A critical biomarker of kidney disease may help predict clear cell kidney cancer – the most common form of kidney cancer – years before clinical diagnosis. Kidney-injury-molecule-1 (KIM-1) can be detected in the urine and blood and is generally present at low levels in healthy individuals. Prior research by leaders at Brigham and Women’s Hospital has shown that KIM-1 is an important and highly predictive marker for kidney injury. In a new study published in Clinical Cancer Research, BWH investigators, along with colleagues from Beth-Israel Deaconess Medical Center, explore whether a blood test can detect higher concentrations of KIM-1 in patients who will go on to develop kidney cancer up to five years later. Their results show that KIM-1 substantially helped distinguish between those who went on to develop kidney cancer from those who did not.
“Early detection of kidney cancer can be lifesaving. We can cure kidney cancer when we detect it at an early stage, but patients with advanced kidney cancer have a very high death rate,” said Venkata Sabbisetti, PhD, a research faculty member in the BWH Renal Division. However, kidney cancer is asymptomatic and many patients present with advanced kidney cancer at the time of diagnosis. Our results suggest that with further refinement, KIM-1 has the potential to identify patients with early, curable kidney cancer.”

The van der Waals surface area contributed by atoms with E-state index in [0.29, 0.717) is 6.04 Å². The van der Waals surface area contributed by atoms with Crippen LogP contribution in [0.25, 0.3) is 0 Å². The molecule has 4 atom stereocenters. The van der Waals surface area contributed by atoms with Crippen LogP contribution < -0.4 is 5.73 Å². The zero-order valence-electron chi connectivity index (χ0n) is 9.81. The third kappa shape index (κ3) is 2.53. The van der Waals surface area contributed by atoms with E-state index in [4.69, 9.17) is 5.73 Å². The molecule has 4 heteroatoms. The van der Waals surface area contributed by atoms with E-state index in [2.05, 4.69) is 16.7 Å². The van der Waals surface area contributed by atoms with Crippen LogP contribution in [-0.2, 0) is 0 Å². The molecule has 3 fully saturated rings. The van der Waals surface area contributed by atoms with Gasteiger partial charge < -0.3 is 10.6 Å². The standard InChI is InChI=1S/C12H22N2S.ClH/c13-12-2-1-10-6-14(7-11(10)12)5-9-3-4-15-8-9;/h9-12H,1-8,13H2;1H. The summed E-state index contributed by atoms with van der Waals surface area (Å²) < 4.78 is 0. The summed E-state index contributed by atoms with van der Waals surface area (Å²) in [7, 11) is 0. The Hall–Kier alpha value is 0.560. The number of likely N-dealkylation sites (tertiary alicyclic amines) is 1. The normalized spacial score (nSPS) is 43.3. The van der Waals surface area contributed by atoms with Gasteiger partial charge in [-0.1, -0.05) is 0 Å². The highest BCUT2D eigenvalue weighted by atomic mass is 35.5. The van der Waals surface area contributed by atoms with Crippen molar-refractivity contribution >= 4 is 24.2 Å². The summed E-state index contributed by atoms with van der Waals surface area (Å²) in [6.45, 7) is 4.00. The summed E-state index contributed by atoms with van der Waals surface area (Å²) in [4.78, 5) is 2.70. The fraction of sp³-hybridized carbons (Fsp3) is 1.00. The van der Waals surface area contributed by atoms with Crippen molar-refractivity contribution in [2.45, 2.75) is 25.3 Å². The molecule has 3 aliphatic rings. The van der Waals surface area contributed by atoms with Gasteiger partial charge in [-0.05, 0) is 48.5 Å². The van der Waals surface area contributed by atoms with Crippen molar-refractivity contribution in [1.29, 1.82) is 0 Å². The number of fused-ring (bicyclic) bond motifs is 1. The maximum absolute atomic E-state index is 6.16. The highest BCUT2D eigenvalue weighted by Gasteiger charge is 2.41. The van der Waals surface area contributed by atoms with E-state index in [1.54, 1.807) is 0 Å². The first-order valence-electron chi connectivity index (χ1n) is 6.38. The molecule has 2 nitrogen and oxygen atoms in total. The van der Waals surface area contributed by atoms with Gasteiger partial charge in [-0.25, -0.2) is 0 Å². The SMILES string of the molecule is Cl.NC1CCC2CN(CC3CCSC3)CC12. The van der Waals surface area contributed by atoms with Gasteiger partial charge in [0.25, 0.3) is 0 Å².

Sabbisetti and colleagues measured KIM-1 concentrations in samples from patients enrolled in the European Prospective Investigation into Cancer and nutrition (EPIC). The team compared KIM-1 levels from 190 participants who went on to develop RCC within the next five years to 190 matched participants (same age, body mass index, smoking status, etc.) who remained healthy. In samples with detectable levels of KIM-1, the average concentration was double in those who would develop kidney cancer.